While serving time for insanity at a state mental hospital, implacable rabble-rouser, Randle Patrick McMurphy inspires his fellow patients to rebel against the authoritarian rule of head nurse, Mildred Ratched.
|Release Date||:||November 18, 1975|
|Production Company||:||United Artists, Fantasy Films, Warner Bros.|
|Production Countries||:||United States of America|
|Director||:||Miloš Forman, Irby Smith, Natalie Drache|
|Writers||:||Ken Kesey, Bo Goldman, Lawrence Hauben, Dale Wasserman|
|Casts||:||Jack Nicholson, Louise Fletcher, Danny DeVito, William Redfield, Scatman Crothers, Brad Dourif, Christopher Lloyd, Will Sampson, Dean R. Brooks, Michael Berryman, Sydney Lassick, William Duell, Vincent Schiavelli, Peter Brocco, Alonzo Brown, Mwako Cumbuka, Josip Elic, Ken Kenny, Nathan George, Ted Markland, Louisa Moritz, Mews Small, Delos V. Smith Jr., Lan Fendors, Mimi Sarkisian, Mel Lambert, Kay Lee, Dwight Marfield, Tin Welch, Aurore Clément, Anjelica Huston, Audrey Landers, Saul Zaentz|
|Plot Keywords||:||individual, rebel, self-destruction, wheelchair, lunatic asylum, dying and death, rage and hate, freedom, insanity, basic rights and human rights, psychiatrist|
Based on the amazing novel by Ken Kesey, Randall Patrick McMurphy is an antisocial and dangerous man no different than a petty criminal, placed in a mental ward to have his behavior studied. He makes friends with lunatics and starts his own circle of admiration within the hospital, much to the dismay of Nurse Ratched, the central authority figure in the story and one of the greatest movie villains ever.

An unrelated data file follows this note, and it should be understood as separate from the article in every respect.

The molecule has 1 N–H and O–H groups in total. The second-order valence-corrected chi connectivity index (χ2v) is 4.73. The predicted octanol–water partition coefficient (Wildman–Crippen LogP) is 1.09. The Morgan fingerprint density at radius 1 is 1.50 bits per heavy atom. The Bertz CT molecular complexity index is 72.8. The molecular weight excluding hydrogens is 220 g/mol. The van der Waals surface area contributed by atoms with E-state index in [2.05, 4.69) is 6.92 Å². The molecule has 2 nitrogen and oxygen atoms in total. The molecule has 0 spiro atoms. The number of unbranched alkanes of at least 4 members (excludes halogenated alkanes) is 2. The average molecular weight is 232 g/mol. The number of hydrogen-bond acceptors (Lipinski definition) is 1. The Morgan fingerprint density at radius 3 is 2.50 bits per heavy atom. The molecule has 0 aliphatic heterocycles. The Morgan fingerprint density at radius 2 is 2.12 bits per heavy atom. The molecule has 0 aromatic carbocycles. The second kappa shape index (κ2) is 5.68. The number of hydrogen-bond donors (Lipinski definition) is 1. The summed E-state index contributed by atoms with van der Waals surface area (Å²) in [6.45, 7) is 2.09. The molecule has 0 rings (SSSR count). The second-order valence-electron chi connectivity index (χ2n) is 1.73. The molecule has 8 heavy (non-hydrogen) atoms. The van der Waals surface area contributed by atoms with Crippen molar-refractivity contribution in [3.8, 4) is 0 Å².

The movie exists to show not only how corrupt and poorly-constructed society's approach to the "mentally unstable" is, but it creates characters that we have all met in life and shows how the McMurphy-like figure that we all wish we had fights for freedom of choice and basic human rights. In addition to the movie's great spirit, the acting is fantastic. Jack Nicholson is at his best and Danny DeVito can be seen in his very first acting role ( which he absolutely triumphs in ). And of course, there's the unforgettable Chief Bromden. The directing by Milos Forman is very well-done, as the camera-work is excellent and follows the pace of the movie perfectly in how it is used. What really impressed me was the editing, especially as far as the use of audio goes: some parts just made me go "...wow."
My only complaint is that I believe the movie could've been slightly more effective if it were based more closely on the novel at certain points, but the modified point of view of the film does make a great point; anyone who has ever hated their job, been accused of something, had some person so self-righteous and convinced of their own authority and dependency on order get in your way, or attended the American public school system at any point in their life should be able to identify with this movie.